Friday Five - The week in review

Pfizer to review its future in consumer health

Pfizer announced it is reviewing strategic options for its consumer healthcare business, including a full or partial separation of the unit through a spin-off, sale or other transaction. Although the company added that it may also decide to retain the business, which generated sales of approximately $3.4 billion last year, analysts suggested this was the least likely option

Analysts at Barclays noted that "should Pfizer complete a consumer transaction, we suspect that the proceeds would most likely be allocated to finding additional growth assets – particularly in oncology – for the innovative (pharmaceuticals) business." Selling consumer is perhaps not agenda setting, however; analysts at Credit Suisse write "we do not believe Pfizer needs the proceeds from a consumer healthcare sale to pursue either large-scale or small-scale M&A. We do, however, continue to believe PFE would like some clarity on the potential outcome of US corporate tax reform before it would pursue a transformative deal."

That said, they add that "sale of consumer would help streamline Pfizer's focus on its core biopharmaceutical business and allow for it to then proceed more neatly towards trying strengthening both sides of the business (innovative and established pharma products), while keeping the option to split into two separate companies open for the future."

Analysts at Deutsche Bank suggest the consumer business could fetch $15 billion, adding "we would not be surprised if Pfizer has already received indications of interest" from potential suitors.

Trends to watch in psoriasis

Fuelled by a number of new drug launces in recent years, the psoriasis market is one of pharma's most dynamic. A Physician Views survey run by FirstWord earlier this week highlights a number of product-level trends worth watching over the next few quarters; among them the competitive threat posed to Novartis' Cosentyx from Eli Lilly's Taltz in the US market and significant prescriber enthusiasm for Johnson & Johnson's recently approved Tremfya – Physician Views Poll Results: Dermatologists identify the standout franchises in psoriasis.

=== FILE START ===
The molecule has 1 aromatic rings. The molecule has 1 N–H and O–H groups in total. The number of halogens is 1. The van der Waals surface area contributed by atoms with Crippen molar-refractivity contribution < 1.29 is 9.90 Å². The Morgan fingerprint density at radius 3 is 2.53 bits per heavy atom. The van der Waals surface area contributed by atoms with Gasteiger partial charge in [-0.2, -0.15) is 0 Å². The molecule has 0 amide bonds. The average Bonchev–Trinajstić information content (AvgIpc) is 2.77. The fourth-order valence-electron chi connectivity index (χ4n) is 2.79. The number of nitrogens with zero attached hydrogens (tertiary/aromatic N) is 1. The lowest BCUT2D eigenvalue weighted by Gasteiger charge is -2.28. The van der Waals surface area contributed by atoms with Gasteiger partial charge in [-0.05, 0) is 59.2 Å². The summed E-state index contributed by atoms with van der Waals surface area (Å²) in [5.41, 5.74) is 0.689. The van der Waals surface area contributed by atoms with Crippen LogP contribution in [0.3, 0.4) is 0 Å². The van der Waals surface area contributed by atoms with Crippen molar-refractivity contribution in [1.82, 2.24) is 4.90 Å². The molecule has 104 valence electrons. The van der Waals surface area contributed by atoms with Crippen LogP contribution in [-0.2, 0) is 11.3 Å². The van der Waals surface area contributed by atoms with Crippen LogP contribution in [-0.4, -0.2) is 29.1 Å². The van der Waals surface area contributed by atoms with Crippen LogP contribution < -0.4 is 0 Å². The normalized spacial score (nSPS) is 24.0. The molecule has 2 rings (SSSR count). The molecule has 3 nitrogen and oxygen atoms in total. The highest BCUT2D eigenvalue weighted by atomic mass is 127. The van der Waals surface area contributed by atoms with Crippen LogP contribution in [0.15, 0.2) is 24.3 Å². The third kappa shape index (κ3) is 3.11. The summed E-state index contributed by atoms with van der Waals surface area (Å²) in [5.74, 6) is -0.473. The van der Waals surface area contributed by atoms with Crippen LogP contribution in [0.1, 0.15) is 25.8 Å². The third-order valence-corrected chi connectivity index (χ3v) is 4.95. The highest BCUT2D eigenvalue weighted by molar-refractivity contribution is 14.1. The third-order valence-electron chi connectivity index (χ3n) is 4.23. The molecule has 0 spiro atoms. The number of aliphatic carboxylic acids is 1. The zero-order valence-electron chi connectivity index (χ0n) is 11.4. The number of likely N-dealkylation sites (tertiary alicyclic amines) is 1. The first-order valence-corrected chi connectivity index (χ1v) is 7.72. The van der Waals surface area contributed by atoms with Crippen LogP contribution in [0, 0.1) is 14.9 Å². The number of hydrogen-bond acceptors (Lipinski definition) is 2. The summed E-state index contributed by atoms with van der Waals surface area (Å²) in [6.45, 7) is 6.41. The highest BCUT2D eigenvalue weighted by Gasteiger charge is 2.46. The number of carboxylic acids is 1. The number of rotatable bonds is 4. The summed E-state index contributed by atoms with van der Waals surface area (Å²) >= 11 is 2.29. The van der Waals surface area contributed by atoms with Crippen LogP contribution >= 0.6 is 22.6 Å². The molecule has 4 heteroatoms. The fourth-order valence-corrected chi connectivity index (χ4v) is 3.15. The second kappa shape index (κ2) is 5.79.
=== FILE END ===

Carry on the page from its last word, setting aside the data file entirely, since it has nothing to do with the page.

…and multiple sclerosis

The multiple sclerosis market is likely to be shaped over the next few years by factors relating to products old and new. The FDA recently approved a first generic version of Copaxone 40mg and we are snap-polling neurologists to ascertain how this will impact treatment patterns

At the other end of the spectrum, Roche's Ocrevus is the newest market entrant and has achieved a strong initial launch based on second-quarter results. Analysts at Jefferies expect the antibody to deliver another strong quarter in sales when Roche announces its Q3 results later this month. Nevertheless, Ocrevus was caught up in the recent confusion emanating from the FDA's newly navigable adverse events database and Roche has been keen to point out that Ocrevus has yet to be associated with any cases of progressive multifocal leukoencephalopathy (PML) in the US. A single case in Europe has been investigated, but the patient in question had previously been treated for three years with Tysabri; a treatment with known PML risk. A key opinion leader told FirstWord this week that PML cases would likely appear in time with Ocrevus, but that overall incidence is likely to be low based on data from Roche's pivotal-stage studies. Patients moving from other therapies – such as Tysabri – to Ocrevus also needs to be taken into consideration, he added – KOL Views Results: Leading neurologist says fears about Ocrevus’ PML risk are overblown.